KB: Scanning, in and of itself, doesn't solve many of the issues you might encounter.
: Correct. On the scanner, you are limited. On the telecine, you are limited. But with photo-chemical processing, you at least have a fighting chance. When people say, "oh, we only need to go and scan the whole negative at 6k and everything will be beautiful," that's all a bunch of baloney. It's very nice and, yes, scanning the negative is absolutely wonderful, but simply scanning the negative doesn't necessarily help you. The best way to do it is to make a completely new answer print that exhibits the proper color-processing. If, for instance, you have a Deluxe picture, the Deluxe colors should already be on the positive; it should be on an IP level so that you don't have an overly contrasted picture. To time it exactly right takes a long time and is awfully expensive. However, once you have that material, and scan that material, you have far less problems with color registration, sharpness and more. If it's all timed properly, it should run smoothly, like a charm. You also have exactly what you need for theatrical projection and continual preservation. It gives you everything. But if something on the positive doesn't register perfectly while it does on the negative scan, then you can select the negative scan, use the color registration from the positive, and adjust on the negative. It may not be perfect on the negative, or hit the nail on its head as it were, but you will get something like 95, 96% correct and that's much better than using the negative the entire time. It may be the digital domain, but it has limits. The color space is limited. It isn't on the photo-chemical side; you can do things you wouldn't dream of in the digital domain. The Dark Knight Blu-ray transfer has certainly raised a lot of questions and debate. Have you been involved in those discussions?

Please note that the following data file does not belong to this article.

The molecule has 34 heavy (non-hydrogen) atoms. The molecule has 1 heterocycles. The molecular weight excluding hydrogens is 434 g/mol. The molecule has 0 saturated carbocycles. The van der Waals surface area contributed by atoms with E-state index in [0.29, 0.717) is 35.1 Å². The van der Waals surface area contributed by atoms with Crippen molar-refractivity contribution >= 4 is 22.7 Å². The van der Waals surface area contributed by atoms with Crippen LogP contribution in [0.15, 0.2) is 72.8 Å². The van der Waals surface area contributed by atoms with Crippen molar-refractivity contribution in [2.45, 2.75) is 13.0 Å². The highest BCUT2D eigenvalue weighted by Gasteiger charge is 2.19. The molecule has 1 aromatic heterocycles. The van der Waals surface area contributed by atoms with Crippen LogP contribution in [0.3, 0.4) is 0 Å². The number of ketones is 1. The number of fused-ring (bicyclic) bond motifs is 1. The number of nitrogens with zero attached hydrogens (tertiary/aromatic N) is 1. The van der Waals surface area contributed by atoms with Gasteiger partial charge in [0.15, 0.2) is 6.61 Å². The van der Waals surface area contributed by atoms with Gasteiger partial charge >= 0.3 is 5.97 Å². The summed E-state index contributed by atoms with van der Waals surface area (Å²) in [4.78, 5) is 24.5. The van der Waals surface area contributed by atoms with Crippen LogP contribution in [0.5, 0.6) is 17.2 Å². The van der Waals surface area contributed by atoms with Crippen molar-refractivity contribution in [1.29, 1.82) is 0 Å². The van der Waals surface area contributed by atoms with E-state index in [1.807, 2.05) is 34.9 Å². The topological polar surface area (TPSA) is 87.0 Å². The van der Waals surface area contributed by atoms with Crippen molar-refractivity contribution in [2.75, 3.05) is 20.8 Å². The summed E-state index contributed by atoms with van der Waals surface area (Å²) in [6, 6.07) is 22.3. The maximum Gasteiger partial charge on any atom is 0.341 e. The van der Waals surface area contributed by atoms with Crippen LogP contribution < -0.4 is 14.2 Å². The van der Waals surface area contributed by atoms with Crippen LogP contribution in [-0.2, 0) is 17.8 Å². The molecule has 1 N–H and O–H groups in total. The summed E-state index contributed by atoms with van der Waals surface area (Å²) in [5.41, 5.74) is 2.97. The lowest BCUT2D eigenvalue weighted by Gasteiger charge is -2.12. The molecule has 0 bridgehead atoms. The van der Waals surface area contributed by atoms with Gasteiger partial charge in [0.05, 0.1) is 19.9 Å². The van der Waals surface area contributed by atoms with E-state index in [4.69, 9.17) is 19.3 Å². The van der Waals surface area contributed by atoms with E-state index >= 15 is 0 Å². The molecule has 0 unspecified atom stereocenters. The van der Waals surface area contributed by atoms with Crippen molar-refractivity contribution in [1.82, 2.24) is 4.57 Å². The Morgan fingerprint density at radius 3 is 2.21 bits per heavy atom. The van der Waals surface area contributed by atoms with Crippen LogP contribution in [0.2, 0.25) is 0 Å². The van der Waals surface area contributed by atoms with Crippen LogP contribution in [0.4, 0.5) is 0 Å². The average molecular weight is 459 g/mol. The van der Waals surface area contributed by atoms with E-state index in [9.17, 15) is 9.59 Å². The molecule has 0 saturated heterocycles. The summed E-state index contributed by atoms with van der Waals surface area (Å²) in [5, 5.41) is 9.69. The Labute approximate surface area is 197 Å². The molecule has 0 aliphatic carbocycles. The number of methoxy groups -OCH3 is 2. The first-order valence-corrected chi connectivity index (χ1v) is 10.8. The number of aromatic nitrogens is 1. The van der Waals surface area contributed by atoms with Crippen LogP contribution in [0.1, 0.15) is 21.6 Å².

KB: Some. I certainly have my opinions on the transfer, and many of them are negative.
: On the web, a lot of people have been saying, "oh, it's way too contrast-y" and so on and so forth. And that is correct. Others have said there is a lot of edge enhancement present. And, yes, it is, mainly because of the changes in contrast; specifically changes made to whites and in the lower grayscale. Many of the edge halos or pixel breakups, as they are being called, that appear are present due to contrast changes, not necessarily by way of what people call edge enhancement. On The Dark Knight Blu-ray transfer, the biggest error – by far the biggest error – its producers committed was the complete change of the film's original color timing. The Dark Knight was not copied with an optical printer. The original material – I held it in my hands – it was gorgeous. It was absolutely gorgeous. It was… I fell flat off my chair. (Laughs) The colors are so different compared to those that appear in the Blu-ray transfer. I've seen the Blu-ray once, and I've never looked at it again. It's very unfortunate too because it makes the Blu-ray image exactly what it is. And this is something that is hugely important. It also unfortunately happened, albeit in a different way, to North By Northwest. When I saw North by Northwest, I talked to Robert Harris about it – specifically about the opening being de-grained to a level that you begin to see line twitter. It's a side effect from a de-graining tool which causes the layers to wobble a little. It's a weird thing that should have never made it past the quality control stage. They should have known exactly what caused it and should have changed it.